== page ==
Next, I turn to reports that more directly determine the mode of action of Plan B. In theory, these studies should be more informative than the statistical studies described above since they are investigating particular biological mechanisms for LNG’s mode of action.
If Plan B is an abortifacient, it could be an abortifacient in three primary ways: First, it could be an abortifacient by increasing the risk of ectopic pregnancies. In support of this possibility, isolated case studies had linked the drug to ectopic pregnancies. However, combined data from five clinical trials with nearly six thousand women showed that the rate of ectopic pregnancies in women who have used Plan B is 1.02 percent as compared to the overall national ectopic pregnancy rate between 1.24 percent and 1.97 percent. In light of this finding, it is unlikely that Plan B increases the ectopic pregnancy rate, suggesting that the isolated case studies in the literature are atypical. This conclusion is supported by a study that has shown that the standard dose of Plan B as an emergency contraceptive does not affect the biology of the fallopian tube.  In contrast, the same study showed that RU-486 or mifepristone—a bona fide abortifacient—taken as emergency contraception did change the biology of that tissue.
Next, Plan B could be an abortifacient by preventing the implantation of an embryo into the uterine wall. It could do this in at least three different ways. First, it could prevent implantation by undermining the development of the endometrium making it inhospitable for embryo implantation. However, morphological and biochemical analyses of endometrial biopsies of women who had taken Plan B eight or nine days prior to the biopsy have revealed that the drug does not dramatically alter the structure of this tissue. This suggests that the drug does not compromise endometrial development. In contrast, there is clear evidence that the abortifacient RU-486 or mifepristone does alter the structure of the endometrium in ways that could be detrimental to an embryo. 
Second, the drug could prevent implantation by disrupting the function of the corpus luteum, indirectly interfering with endometrial function. Recall that the corpus luteum is the remnant of the ovarian follicle that gave rise to the egg. During the luteal phase, the corpus luteum releases hormones that are required for the maintainence of the endometrium so that it will remain hospitable for implantation for several days. If Plan B impaired corpus luteum function, the endometrium would fail, leading to the onset of an earlier menstrual period. Failure of the endometrium would prevent embryo implantation and thus lead to death. In support of this possible mode of action for Plan B, there are studies that have shown that menstrual bleeding begins earlier than usual in some women who use Plan B at the time of expected ovulation. One particular study by Durand et al. has shown that taking Plan B during the LH surge one or two days prior to ovulation would blunt the surge but not prevent ovulation.  According to this study and a subsequent paper from the same group using the same data set, this would impair corpus luteum function leading to diminished levels of endometrial glycodelin A.  Since glycodelin A may play a role in adhesion of the embryo to the endometrium, this could potentially disrupt embryo implantation.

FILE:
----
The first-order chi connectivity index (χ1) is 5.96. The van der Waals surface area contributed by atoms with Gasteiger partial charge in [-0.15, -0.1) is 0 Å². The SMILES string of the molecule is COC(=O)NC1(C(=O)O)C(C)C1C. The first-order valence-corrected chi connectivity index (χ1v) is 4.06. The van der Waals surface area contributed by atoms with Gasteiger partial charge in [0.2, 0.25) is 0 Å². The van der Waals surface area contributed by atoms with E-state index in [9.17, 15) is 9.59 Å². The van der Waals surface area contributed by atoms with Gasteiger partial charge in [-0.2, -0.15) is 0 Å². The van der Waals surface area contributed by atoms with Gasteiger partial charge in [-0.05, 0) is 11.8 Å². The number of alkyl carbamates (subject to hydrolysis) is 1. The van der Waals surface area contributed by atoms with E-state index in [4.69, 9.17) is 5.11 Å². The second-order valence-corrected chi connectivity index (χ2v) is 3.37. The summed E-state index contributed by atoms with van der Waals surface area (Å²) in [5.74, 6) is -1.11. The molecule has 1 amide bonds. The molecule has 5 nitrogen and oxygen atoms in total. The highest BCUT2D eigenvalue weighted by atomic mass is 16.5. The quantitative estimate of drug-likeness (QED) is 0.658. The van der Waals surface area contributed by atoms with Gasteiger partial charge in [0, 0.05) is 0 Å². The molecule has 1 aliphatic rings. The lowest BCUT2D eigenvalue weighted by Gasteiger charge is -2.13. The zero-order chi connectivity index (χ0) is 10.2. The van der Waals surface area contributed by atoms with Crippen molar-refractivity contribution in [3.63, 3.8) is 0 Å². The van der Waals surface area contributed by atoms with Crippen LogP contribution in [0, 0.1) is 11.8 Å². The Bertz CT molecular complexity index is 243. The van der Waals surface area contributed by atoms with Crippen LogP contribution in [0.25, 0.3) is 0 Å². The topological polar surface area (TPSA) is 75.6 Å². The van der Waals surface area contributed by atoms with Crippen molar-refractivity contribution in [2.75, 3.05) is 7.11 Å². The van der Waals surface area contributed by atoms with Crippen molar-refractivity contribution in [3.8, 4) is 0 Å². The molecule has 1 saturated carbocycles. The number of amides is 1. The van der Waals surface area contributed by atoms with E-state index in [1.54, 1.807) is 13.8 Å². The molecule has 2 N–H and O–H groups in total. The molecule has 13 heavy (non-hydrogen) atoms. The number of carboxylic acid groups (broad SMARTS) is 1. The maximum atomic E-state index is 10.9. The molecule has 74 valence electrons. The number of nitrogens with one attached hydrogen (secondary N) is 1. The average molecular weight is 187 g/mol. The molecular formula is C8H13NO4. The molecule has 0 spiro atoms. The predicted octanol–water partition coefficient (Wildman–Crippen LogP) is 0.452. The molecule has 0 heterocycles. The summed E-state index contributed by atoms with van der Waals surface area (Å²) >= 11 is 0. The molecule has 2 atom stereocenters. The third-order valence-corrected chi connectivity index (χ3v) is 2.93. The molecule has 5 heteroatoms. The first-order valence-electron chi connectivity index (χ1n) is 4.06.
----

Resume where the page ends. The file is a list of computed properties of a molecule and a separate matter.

In response, a recent paper by Tirelli et al. has clarified the findings of these earlier studies.  It reported that shortened menstrual cycles are only seen in women who had not ovulated. In fact, in the one case when Plan B was taken during the LH surge, the woman showed a regular ovulatory cycle characterized by normal levels of hormones during the luteal phase. This one subject, whose response to Plan B is at odds with the findings of the Durand et al. study noted above, demonstrates that the use of the drug does not necessarily impair luteal function even if it is taken prior to ovulation during the LH surge. At most, if it does, it only does so in some women and only some of the time. Significantly, it is important to note that eggs released after a delayed or a partially suppressed LH surge—the conditions presupposed by the studies described above—are resistant to fertilization with a resistance proportional to the degree that the LH surge was blunted.  Together, this data suggests that the risk of a post-fertilization effect from this mode of action for any particular individual woman, if it is real, would be vanishingly small.